U.S. News & World Report‘s Jay Tolson has an interesting piece that looks at a return to traditionalism amongst Roman Catholics, Evangelicals, Jews and Muslims. Because the article attempts to cover so much important ground, it ends up being necessarily shallow. I think journalists and editors think they are being more respectful of major religions by including so many in stories such as this one, but they end up doing every religion a disservice through superficial treatment.
Still, this is a very important topic that could and should get a lot more coverage. Not the least of which is because there are different types of tradition, as Tolson uncovers. After discussing a Washington church’s offering of Tridentine Mass, he looks at a non-denominational church in Texas that offers Holy Communion weekly:
Something curious is happening in the wide world of faith, something that defies easy explanation or quantification. More substantial than a trend but less organized than a movement, it has to do more with how people practice their religion than with what they believe, though people caught up in this change often find that their beliefs are influenced, if not subtly altered, by the changes in their practice.
Put simply, the development is a return to tradition and orthodoxy, to past practices, observances, and customary ways of worshiping. But it is not simply a return to the past — at least not in all cases. Even while drawing on deep traditional resources, many participants are creating something new within the old forms. They are engaging in what Penn State sociologist of religion Roger Finke calls “innovative returns to tradition.”
That bit about how this movement has more to do with how people practice their religion than what they believe struck me. The ancient Christian precept lex orandi, lex credendi refers to the notion that how you worship is how you believe. There is no separation between worship and belief.
Anyway, the reporter then goes on to describe the emergent church trend, writing that its practitioners pick up various liturgical practices such as communion but use a bagel for the host or recite a creed in a worship service that may include skits. Tolson also mentions that the movement toward traditionalism in Islam is harder to decipher. Are men growing beards and women covering themselves in a move to tradition or in a move toward Wahhabism?:
In all faiths, the return to tradition has different meanings for different people. To some, it is a return to reassuring authority and absolutes; it is a buttress to conservative theological, social, and even political commitments. To others, it is a means of moving beyond fundamentalist literalism, troubling authority figures, and highly politicized religious positions (say on gay marriage and contraception or abortion) while retaining a hold on spiritual truths. In short, the new traditionalism is anything but straightforward.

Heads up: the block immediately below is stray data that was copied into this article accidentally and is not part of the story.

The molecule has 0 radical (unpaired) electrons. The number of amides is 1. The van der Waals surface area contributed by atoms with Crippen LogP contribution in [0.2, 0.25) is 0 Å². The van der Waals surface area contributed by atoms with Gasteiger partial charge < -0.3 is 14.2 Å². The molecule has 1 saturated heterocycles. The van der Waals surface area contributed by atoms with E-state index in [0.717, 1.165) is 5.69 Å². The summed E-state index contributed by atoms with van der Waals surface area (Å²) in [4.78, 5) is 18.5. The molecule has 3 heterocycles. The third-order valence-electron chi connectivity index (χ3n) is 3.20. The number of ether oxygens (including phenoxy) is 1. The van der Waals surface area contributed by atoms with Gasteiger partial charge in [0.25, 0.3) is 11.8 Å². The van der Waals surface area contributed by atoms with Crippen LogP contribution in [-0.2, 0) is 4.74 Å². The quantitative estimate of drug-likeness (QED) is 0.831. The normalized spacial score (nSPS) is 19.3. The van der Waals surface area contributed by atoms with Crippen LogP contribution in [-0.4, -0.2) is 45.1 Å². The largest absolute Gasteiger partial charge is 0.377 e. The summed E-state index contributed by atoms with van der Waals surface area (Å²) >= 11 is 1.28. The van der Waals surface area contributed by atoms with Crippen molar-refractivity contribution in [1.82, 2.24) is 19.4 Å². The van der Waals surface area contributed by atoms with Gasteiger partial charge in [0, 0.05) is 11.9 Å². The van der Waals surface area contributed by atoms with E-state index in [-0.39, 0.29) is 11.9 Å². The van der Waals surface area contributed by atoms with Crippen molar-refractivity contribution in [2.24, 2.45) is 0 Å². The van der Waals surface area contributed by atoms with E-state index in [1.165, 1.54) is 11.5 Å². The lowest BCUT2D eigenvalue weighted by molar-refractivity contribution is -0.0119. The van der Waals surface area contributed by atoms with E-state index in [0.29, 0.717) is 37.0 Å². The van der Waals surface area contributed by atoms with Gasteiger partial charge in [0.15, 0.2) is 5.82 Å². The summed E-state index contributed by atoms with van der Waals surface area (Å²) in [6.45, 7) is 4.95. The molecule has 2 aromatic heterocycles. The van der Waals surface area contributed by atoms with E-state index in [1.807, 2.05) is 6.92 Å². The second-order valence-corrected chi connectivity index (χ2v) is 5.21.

I’m sure all of these things are true. But as someone who worships liturgically and grew up worshiping liturgically, it seems to me that a lot of this “movement” isn’t so much about returning as staying put. Confessional Lutherans will keep worshiping the way we do even when this “return to tradition” fad gets passed to wherever the leftover WWJD bracelets are being hidden. It’s funny to me that those of us who don’t change with the times every few years only get coverage because apparently a fad is guiding people in our direction.
But by putting such a postmodern spin on the motivations of those who worship traditionally, the reporter also manages to give a rather soulless characterization of traditional worship. He gives the impression that its adherents are into the smells and bells and whistles but unwilling to accept the whole banana. He quotes an analyst at Georgetown who wonders whether those who worship traditionally accept church doctrine on such matters as papal infallibility, contraception, or exclusively male and celibate clergy.
The quote is left unchecked, leaving the impression that the query is rhetorical.
But what if the folks worshiping traditionally also accept the church’s teaching on the other issues? The reporter also quotes, of course, the omnipresent Father Thomas Reese saying that the church should focus on preaching, music and a welcoming community (and getting in a dig about women’s ordination) rather than the Latin Mass. Why quote these folks instead of the actual parishioners and congregants who are filling the traditionalist pews? When Tolson does interview the non-experts, the story comes alive, as in this solitary case:
When Rabbi Shmuel Herzfeld, once an assistant rabbi at Riverdale, took over Ohev Sholom almost four years ago, the northwest Washington, D.C., synagogue had dwindled to about 15 families. Today, with some 300 families (and bearing the additional name “the National Synagogue”), it buzzes with energy and enthusiastic congregants. “Most come from nonspecific affiliations,” says Herzfeld. “They find authentic spiritual life and tradition. Some make the full, radical transformation into the Orthodox life. Some even sell their homes and move so they can walk to shul on the Sabbath.” Jill Sacks and her husband, Tom, formerly members of a Conservative synagogue who lived in Bethesda, Md., for 26 years, are one couple who moved to be closer to Ohev Sholom. They were drawn by Herzfeld’s self-deflecting but charismatic leadership, the traditionalism, the vibrant community, and the commitment to social outreach. Sacks’s former synagogue was a very egalitarian one, she says, and she read the Torah and the haftarah there. “I had that option,” Sacks says, “but I am very happy with this synagogue.”
It’s always more interesting to get the perspective of ordinary people. It might also be more useful to the reader in this case than the admitted speculation about what ordinary people think about trends toward traditionalism. Why not go straight to the source?